The mix of human ingenuity and transformative technology shows every indication of bridging us into a safer future. Thanks to innovations the price of wind and solar power dropped far more quickly than predicted. They are cheaper than coal-generated electricity. New batteries promise to “outdo and out-green lithium batteries” and solve the vexed intermittency problem when the wind doesn’t blow and the sun doesn’t shine. New energy-absorbing materials such as perovskites have the potential to outshine silicon in solar panels, while superconductors can send power rapidly from where it is generated to where it’s most needed with minimal wastage.

The end of fossil fuels: The worst carbon-polluting energy sources are being phased out; it's just a matter of when. The International Energy Agency insists current price rises and supply uncertainty should be the trigger for scale up of renewables to ensure security of supply and clean energy. Once the mouthpiece of Big Oil, the agency – of which Ireland is a member – is emphatic on the need to immediately end fossil fuel extraction, recognising it is by far the most effective way to turn off the emissions tap.

At the same time use of electricity will be ramped up. Electrification will be the great enabler, though it will be a demanding task. As Prof Andrew Keane of UCD Energy Institute explains: “Ireland has had significant success in the use of renewable energy in our electricity supply, however we have really struggled to decarbonise our heating and transport energy to date.

“The addition of electric vehicles and heat pump demands on our electricity system to help address this shortcoming will need to be supported by additional renewable generation, interconnection and strong national grid infrastructure. There is massive potential for offshore wind development in our coastal waters, which has the potential to decarbonise Ireland’s energy while also contributing to the energy needs of other countries, bringing economic benefit to Ireland.”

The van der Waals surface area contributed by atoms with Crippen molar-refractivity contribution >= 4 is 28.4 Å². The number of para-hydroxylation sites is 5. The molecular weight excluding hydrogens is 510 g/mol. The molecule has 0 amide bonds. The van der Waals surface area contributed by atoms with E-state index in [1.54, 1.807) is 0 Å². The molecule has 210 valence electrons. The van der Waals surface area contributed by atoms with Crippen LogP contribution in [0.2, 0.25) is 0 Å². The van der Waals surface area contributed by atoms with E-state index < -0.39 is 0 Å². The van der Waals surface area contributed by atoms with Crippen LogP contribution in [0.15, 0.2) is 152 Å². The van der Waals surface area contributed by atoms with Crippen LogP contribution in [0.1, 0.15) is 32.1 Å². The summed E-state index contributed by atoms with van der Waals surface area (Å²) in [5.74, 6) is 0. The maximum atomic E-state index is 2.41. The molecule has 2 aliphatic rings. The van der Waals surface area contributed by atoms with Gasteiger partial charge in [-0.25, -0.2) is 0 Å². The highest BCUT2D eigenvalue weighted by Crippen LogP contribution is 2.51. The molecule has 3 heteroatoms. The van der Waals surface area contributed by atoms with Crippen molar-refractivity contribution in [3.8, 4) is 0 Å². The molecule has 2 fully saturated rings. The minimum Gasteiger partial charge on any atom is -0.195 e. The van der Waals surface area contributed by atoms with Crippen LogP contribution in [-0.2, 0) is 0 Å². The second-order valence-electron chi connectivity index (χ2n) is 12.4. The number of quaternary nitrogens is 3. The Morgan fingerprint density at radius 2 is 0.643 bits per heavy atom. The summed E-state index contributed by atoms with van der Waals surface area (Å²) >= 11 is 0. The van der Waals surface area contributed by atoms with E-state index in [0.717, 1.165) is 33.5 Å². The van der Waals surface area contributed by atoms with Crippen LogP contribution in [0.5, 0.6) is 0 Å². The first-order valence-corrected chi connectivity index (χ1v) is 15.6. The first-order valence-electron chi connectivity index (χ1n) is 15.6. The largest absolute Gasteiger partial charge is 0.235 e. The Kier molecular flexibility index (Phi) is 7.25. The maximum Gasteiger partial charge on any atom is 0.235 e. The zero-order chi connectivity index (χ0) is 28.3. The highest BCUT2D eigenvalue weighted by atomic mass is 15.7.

Politically active youth:

A politicised new generation is emerging from within the ranks of Generation Z (encompassing people under 25). They act with one voice in every pocket of the world demanding greater urgency. They know their climate science and where fingers of blame should be pointed – at fossil fuel industry, large multinationals and big emitting states. They have a deep sense of equity, recognising the need for a just transition while supporting climate-vulnerable states. They are building large networks of people who want to do good effectively.

If leadership and change doesn't come from traditional political parties, they will generate their own. There are Greta Thunbergs in most countries; articulate, radical and impatient for action.

Nature-based solutions:

We have abused nature unrelentingly and got to the point where a biodiversity crisis risks being equally as catastrophic as climate destabilisation. Yet nature is stunningly resilient and provides the means to play its part in cooling the world and helping countries to adapt better to extreme weather events. That is provided there is rigorous protection for vast areas of land and seas – and an unprecedented programme of restoration and reforestatation.